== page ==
The proposed bill coming out of the committee would prohibit non-rural private ER’s to charge for things like building overhead, medical supplies, nursing and other staff support. These are called “facility fees” and make up a large part of the charges patients typically receive after an emergency-room visit at a hospital.
First Choice says 25% of their patients are treated for free. No questions are asked about insurance before they are seen by a doctor. Apparently, for about 40% of the patients who visit any ER, it is not a real emergency, but a perceived one. A typical ER visit costs about $1200, but it can run much higher for some patients.
Anthem testified against the [free-standing ER’s] saying that they didn’t want to have to pay higher insurance reimbursement costs for their patients. Anthem currently negotiates lower rates with hospitals for their portion of emergency care payments, but they have not yet started to do that with private ER providers. Oddly, the Catholic Sisters of Charity Leavenworth who runs Exempla Lutheran Hospital in Wheat Ridge did not take a stand on the bill.
Highly experienced ER physicians from several hospitals testified [for] the bill saying they did not want the competition for their own personnel. Apparently, there is a high burn-out rate in hospital ER’s because of stress. They also questioned the quality of care.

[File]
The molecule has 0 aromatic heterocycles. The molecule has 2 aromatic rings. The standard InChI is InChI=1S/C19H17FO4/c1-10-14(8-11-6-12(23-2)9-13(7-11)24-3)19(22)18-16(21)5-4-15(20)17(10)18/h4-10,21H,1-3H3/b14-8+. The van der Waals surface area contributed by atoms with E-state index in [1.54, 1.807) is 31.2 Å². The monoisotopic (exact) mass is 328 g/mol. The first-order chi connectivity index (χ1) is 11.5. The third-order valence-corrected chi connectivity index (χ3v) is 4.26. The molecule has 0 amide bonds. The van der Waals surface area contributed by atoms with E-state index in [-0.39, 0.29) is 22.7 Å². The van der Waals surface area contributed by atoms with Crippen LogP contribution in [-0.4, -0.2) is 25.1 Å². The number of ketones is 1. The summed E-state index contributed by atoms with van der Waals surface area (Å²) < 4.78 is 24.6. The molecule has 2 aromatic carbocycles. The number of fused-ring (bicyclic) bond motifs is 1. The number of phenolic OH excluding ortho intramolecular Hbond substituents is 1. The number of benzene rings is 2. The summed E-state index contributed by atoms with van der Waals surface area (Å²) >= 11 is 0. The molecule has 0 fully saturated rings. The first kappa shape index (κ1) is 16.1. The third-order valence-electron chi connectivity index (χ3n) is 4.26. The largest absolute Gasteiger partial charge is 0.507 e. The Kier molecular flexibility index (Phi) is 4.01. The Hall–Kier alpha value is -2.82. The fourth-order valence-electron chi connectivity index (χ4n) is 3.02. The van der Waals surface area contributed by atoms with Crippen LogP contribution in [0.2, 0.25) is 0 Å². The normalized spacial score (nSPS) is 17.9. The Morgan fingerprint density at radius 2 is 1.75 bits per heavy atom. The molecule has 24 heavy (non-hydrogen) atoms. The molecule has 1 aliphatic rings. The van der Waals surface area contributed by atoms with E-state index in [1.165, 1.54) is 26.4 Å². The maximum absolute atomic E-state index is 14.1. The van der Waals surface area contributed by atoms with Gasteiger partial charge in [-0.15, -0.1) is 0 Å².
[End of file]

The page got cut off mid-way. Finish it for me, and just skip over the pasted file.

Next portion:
Two ER doctors from First Choice (also highly experienced) testified for the private ER’s saying that the low-stress environment and the fact that they were not rushed in dealing with so many patients at one time is what makes the job attractive. They strongly contested the quality-of-care assertion saying that they were providing better care than they could when they used to work in public hospital emergency rooms. They said they were able to attract the best ER talent because of the better working environment. And the salaries paid were indeed better.
They also talked about their ability to take some of the load off of public hospitals when there are civil emergencies or simply high case loads.
The bill’s sponsor said that market forces could not be allowed to work in ER treatment since it would drive up costs for regular hospitals. This idea was strongly rebuffed by the members of the committee in opposition.
The bill passed the committee on a 4-3 vote on February 27th.
– John Kiljan 303-423-9875 firstname.lastname@example.org
Michele Hoffmann Thanks for detailing this for us. What a step back this will be if Senate Bill 16 is passed. I don’t understand how the goal of eliminating competition is a valid argument to shut the ER’s down.